Tuesday, December 4, 2012

Customer Service Fatigue

My coworker, Laura,  used the term Customer Service Fatigue to describe the burnt-out feeling we, as professionals,  get after being "switched on" all the time.  You know what I mean.  It's that tiredness of repeatedly greeting customers and annoyance at explaining how the copier works, again.  Customer service fatigue is a natural feeling but, left untreated, it can become a real problem for you, your coworkers, and your customers.  Here are a few symptoms to watch out for:

  • Finger Pointing - if you are pointing to an area in the building and not walking the customer there, then you may have a problem.
  • Giving Directions - this one goes along with finger pointing; it's much easier to just show the customer.
  • Terse Replies - this happens when we are all talked out or have been repeating ourselves so much we stop communicating.
  • Saying No - sometimes you have to say no, but if you've stopped offering another solution then it may be time to regenerate.
These symptoms can occur at any time and for any number of reasons, but let's talk about how to treat them by addressing common situations which may bring on bouts of Customer Service Fatigue:

WHERE CAN I FIND IT?
It's a busy Saturday; you've been running around all day and the lines at the desk just haven't let up.  No doubt about it, you are tired.  When the next customer in line asks you where the science fiction books are located, you are tempted to point your finger and give directions.  After all, the collection is pretty easy to find because it's only the last shelving unit on the left side. When you begin to feel Customer Service Fatigue because your body is physically tired, overcoming the exhaustion you feel and giving the best customer service seems impossible.  You've probably heard the phrase "point with your feet, not with your hands" in customer service training you've received in the past.  It's really good advice, and I try to adhere to it as much as possible, but the reality is such that it's not always possible.  For this I give a conceit: use your hands to gesture and give verbal directions but ask if they would like assistance.  Saying something like "the science fiction section is straight back and to the left, would you like me to show you," gives customers the power to accept or decline your help and gives you a 50/50 shot at exerting extra energy.  By offering the help, you are keeping up customer service expectation levels while still giving your body a break.

HOW DO I DO THIS?
Everyone seems to be using the printer today and if you have to explain the printing process one more time then you may just burst.  It's not that difficult! One of the most difficult things about customer service is repetition. Realizing that customers are not equipped with the same information as you is easy in theory but difficult in practice.  Treating each customer as if they know nothing can be painstakingly repetitive at times but, before giving the Cliff's Notes version of anything, think about the time you will be saving yourself in the future.  If a customer is unsure of the procedure then the likelihood of him coming back and eating up more of your time is great.  Even worse, the customer may never come back.  Having this at the forefront of your mind may make it easier to give full explanations and, preferably, demonstrate at the same time.  When giving an explanation, use the strategy above and ask the customer if he would like assistance.  If you've already given a terse reply and you realize it after the fact, like I have on many occasions, don't be afraid to follow up with the customer.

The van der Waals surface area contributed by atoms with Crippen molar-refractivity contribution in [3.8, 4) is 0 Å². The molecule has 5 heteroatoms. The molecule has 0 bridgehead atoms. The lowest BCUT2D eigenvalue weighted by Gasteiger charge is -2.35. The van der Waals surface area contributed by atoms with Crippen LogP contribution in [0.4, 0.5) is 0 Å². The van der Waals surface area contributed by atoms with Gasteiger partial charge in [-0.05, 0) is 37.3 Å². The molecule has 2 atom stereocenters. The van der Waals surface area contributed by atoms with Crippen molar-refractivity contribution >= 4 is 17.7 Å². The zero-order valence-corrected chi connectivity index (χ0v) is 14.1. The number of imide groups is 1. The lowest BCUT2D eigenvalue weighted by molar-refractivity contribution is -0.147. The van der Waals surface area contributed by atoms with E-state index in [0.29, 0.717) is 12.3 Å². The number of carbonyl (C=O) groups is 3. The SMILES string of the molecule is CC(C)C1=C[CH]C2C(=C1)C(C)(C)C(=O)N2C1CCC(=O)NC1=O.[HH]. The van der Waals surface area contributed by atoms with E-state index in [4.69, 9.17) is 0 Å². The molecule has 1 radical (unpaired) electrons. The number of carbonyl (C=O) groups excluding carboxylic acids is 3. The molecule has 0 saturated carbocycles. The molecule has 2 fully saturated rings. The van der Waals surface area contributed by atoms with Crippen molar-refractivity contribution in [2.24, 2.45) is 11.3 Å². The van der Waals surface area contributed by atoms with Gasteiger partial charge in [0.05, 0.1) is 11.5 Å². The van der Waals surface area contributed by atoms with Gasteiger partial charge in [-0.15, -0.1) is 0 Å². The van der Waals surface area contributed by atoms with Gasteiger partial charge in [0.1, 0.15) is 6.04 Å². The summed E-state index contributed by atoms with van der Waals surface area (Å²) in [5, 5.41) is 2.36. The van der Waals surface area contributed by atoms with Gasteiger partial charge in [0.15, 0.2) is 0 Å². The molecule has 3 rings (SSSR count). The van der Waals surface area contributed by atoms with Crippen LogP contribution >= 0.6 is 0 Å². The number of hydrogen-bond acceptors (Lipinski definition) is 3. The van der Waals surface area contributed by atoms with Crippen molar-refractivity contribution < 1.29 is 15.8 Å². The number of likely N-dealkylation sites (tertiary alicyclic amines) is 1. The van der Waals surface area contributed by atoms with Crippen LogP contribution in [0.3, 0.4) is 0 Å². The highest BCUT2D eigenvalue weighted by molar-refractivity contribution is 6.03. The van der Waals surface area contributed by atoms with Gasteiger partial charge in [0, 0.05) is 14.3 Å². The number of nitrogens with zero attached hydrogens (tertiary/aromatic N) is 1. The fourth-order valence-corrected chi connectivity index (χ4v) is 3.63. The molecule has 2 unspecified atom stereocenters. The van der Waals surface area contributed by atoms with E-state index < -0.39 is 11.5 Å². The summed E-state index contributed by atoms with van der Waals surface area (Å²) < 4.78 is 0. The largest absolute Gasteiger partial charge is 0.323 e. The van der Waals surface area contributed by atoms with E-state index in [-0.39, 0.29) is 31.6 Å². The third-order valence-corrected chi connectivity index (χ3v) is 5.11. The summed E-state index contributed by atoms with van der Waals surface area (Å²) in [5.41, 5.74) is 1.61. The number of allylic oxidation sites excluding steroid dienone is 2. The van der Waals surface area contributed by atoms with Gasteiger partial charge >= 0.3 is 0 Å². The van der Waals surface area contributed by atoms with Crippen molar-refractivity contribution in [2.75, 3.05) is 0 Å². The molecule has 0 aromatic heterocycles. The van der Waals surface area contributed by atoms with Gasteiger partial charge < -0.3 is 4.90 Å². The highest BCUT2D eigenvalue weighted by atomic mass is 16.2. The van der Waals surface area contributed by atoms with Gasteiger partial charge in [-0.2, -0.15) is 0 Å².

CAN I?
A customer needs a book that the library no longer carries.  You've already offered to submit a request for Interlibrary Loan but the customer needs it right away.  You feel bad about sending her away, but what else can be done?  Sometimes the library can't fill a request, but it can help arm the customer with information.  Your Customer Service Fatigue may tell you that you've already done enough to help this customer, and that may be true, but I've found that going the extra mile is a great cure for the "Saying No" symptom.  When you truly see something to the end, you may find yourself invigorated to do more great customer service.  For this particular customer, needing the book right away probably means she will need to buy it.  There have been times when I have called around to different used bookstores in order to locate a title, looked it up on Amazon, and even reserved it at Barnes and Noble for a customer to pick up.  Since I couldn't put the book in their hands, I found someone who could.  If you ever find yourself saying "no," try your best to add a "but."

The reality of life is that we can't always be on our A game, but that doesn't mean our customer service should lack.  Remember that these are only treatments for the symptoms to Customer Service Fatigue and may not treat the issue completely.  If you find yourself having any serious side effects, please consult your nearest librarian for help.

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